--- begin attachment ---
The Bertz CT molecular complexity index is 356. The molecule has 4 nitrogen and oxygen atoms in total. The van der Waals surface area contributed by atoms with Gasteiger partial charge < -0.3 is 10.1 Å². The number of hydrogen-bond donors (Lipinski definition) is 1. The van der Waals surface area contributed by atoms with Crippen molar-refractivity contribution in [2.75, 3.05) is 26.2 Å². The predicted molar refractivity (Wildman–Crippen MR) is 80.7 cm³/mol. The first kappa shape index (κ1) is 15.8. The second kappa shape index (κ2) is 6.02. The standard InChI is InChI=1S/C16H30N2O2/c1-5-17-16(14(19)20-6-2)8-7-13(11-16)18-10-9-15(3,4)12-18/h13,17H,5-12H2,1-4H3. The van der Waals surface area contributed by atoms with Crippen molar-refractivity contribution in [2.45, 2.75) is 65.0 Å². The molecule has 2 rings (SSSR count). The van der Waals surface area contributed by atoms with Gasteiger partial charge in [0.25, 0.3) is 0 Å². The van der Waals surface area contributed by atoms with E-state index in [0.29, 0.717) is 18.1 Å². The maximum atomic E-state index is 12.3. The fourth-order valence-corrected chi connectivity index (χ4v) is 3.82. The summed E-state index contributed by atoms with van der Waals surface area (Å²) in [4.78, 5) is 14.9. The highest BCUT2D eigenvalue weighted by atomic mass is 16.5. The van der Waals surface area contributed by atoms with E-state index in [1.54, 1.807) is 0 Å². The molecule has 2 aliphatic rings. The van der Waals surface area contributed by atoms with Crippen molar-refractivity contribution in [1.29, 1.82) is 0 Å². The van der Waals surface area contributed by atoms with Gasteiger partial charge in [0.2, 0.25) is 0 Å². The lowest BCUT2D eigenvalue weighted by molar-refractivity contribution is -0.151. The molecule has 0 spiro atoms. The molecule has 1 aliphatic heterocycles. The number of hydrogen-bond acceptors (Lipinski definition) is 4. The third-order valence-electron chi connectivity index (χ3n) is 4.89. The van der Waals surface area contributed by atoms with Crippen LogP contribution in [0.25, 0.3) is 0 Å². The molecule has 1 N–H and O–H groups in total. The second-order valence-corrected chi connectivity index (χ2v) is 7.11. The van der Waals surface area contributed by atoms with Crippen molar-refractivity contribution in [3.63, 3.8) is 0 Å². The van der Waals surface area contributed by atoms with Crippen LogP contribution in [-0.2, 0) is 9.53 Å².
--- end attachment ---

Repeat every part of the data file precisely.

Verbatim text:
The Bertz CT molecular complexity index is 356. The molecule has 4 nitrogen and oxygen atoms in total. The van der Waals surface area contributed by atoms with Gasteiger partial charge < -0.3 is 10.1 Å². The number of hydrogen-bond donors (Lipinski definition) is 1. The van der Waals surface area contributed by atoms with Crippen molar-refractivity contribution in [2.75, 3.05) is 26.2 Å². The predicted molar refractivity (Wildman–Crippen MR) is 80.7 cm³/mol. The first kappa shape index (κ1) is 15.8. The second kappa shape index (κ2) is 6.02. The standard InChI is InChI=1S/C16H30N2O2/c1-5-17-16(14(19)20-6-2)8-7-13(11-16)18-10-9-15(3,4)12-18/h13,17H,5-12H2,1-4H3. The van der Waals surface area contributed by atoms with Crippen molar-refractivity contribution in [2.45, 2.75) is 65.0 Å². The molecule has 2 rings (SSSR count). The van der Waals surface area contributed by atoms with Gasteiger partial charge in [0.25, 0.3) is 0 Å². The van der Waals surface area contributed by atoms with E-state index in [0.29, 0.717) is 18.1 Å². The maximum atomic E-state index is 12.3. The fourth-order valence-corrected chi connectivity index (χ4v) is 3.82. The summed E-state index contributed by atoms with van der Waals surface area (Å²) in [4.78, 5) is 14.9. The highest BCUT2D eigenvalue weighted by atomic mass is 16.5. The van der Waals surface area contributed by atoms with E-state index in [1.54, 1.807) is 0 Å². The molecule has 2 aliphatic rings. The van der Waals surface area contributed by atoms with Crippen molar-refractivity contribution in [1.29, 1.82) is 0 Å². The van der Waals surface area contributed by atoms with Gasteiger partial charge in [0.2, 0.25) is 0 Å². The lowest BCUT2D eigenvalue weighted by molar-refractivity contribution is -0.151. The molecule has 0 spiro atoms. The molecule has 1 aliphatic heterocycles. The number of hydrogen-bond acceptors (Lipinski definition) is 4. The third-order valence-electron chi connectivity index (χ3n) is 4.89. The van der Waals surface area contributed by atoms with Crippen LogP contribution in [0.25, 0.3) is 0 Å². The molecule has 1 N–H and O–H groups in total. The second-order valence-corrected chi connectivity index (χ2v) is 7.11. The van der Waals surface area contributed by atoms with Crippen molar-refractivity contribution in [3.63, 3.8) is 0 Å². The van der Waals surface area contributed by atoms with Crippen LogP contribution in [-0.2, 0) is 9.53 Å².